NOTE 2
RECENT ACCOUNTING PRONOUNCEMENTS
 
In June 2009, the Financial Accounting Standards Board (FASB) issued SFAS No. 168, The FASB Accounting Standards Codification and the Hierarchy of Generally Accepted Accounting Principles. This establishes the FASB Accounting Standards Codification (ASC) as the only source of authoritative accounting principles recognized by the FASB to be applied by nongovernmental entities in the preparation of financial statements in conformity with GAAP, with the exception of Statements of Financial Accounting Standards not yet included in the Codification.
 
ASU 2009-16 (ASC 860, Transfers and Servicing). This statement eliminates the exceptions for qualifying special purpose entities (QSPE) from the consolidation guidance (ASC 810) and clarifies that the objective of the standard is to determine whether a transferor and all of the entities included in the transferor’s financial statements being presented have surrendered control over transferred financial assets. That determination must consider the transferor’s continuing involvements in the transferred financial asset including all arrangements or agreements made contemporaneously with, or in contemplation of, the transfer, even if they were not entered into at the time of the transfer. This statement modifies the financial-components approach currently used and limits the circumstances in which a financial asset, or portion of a financial asset, should be derecognized when the transferor has not transferred the entire original financial asset to an entity that is not consolidated with the transferor in the financial statements being presented and/or when the transferor has continuing involvement with the transferred financial asset.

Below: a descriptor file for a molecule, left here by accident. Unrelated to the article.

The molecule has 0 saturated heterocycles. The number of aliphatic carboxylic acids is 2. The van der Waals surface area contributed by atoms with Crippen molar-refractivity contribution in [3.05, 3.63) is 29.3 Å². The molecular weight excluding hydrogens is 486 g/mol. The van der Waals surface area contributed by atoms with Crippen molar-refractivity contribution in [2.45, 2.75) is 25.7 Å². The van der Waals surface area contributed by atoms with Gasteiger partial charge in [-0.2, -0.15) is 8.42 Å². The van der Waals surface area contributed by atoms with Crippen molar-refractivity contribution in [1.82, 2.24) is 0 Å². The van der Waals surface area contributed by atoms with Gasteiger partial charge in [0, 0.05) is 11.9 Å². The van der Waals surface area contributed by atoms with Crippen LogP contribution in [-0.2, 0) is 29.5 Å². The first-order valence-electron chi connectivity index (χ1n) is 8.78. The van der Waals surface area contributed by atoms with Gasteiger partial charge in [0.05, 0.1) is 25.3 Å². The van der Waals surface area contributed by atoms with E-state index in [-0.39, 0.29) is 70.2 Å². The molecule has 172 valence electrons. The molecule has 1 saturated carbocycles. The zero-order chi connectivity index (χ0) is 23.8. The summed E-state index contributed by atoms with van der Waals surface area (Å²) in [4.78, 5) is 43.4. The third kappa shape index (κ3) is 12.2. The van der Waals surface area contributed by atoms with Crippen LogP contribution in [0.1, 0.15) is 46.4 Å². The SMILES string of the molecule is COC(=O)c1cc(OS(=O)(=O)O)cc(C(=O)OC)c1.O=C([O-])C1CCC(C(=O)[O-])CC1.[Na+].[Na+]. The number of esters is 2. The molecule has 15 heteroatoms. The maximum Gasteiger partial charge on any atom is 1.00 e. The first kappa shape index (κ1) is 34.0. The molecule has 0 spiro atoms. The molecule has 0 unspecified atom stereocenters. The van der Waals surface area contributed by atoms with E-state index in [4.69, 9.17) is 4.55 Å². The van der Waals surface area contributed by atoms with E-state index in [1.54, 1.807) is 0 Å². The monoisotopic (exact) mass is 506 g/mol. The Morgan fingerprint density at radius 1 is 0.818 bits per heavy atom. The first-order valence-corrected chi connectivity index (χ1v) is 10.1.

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This statement defines the term participating interest to establish specific conditions for reporting a transfer of a portion of a financial asset as a sale. If the transfer does not meet those conditions, a transferor should account for the transfer as a sale only if it transfers an entire financial asset or a group of entire financial assets and surrenders control over the entire transferred asset(s). This statement requires that a transferor recognize and initially measure at fair value all assets obtained (including a transferor’s beneficial interest) and liabilities incurred as a result of a transfer of financial assets accounted for as a sale. Enhanced disclosures are required to provide financial statement users with greater transparency about transfers of financial assets and a transferor’s continuing involvement with transferred financial assets.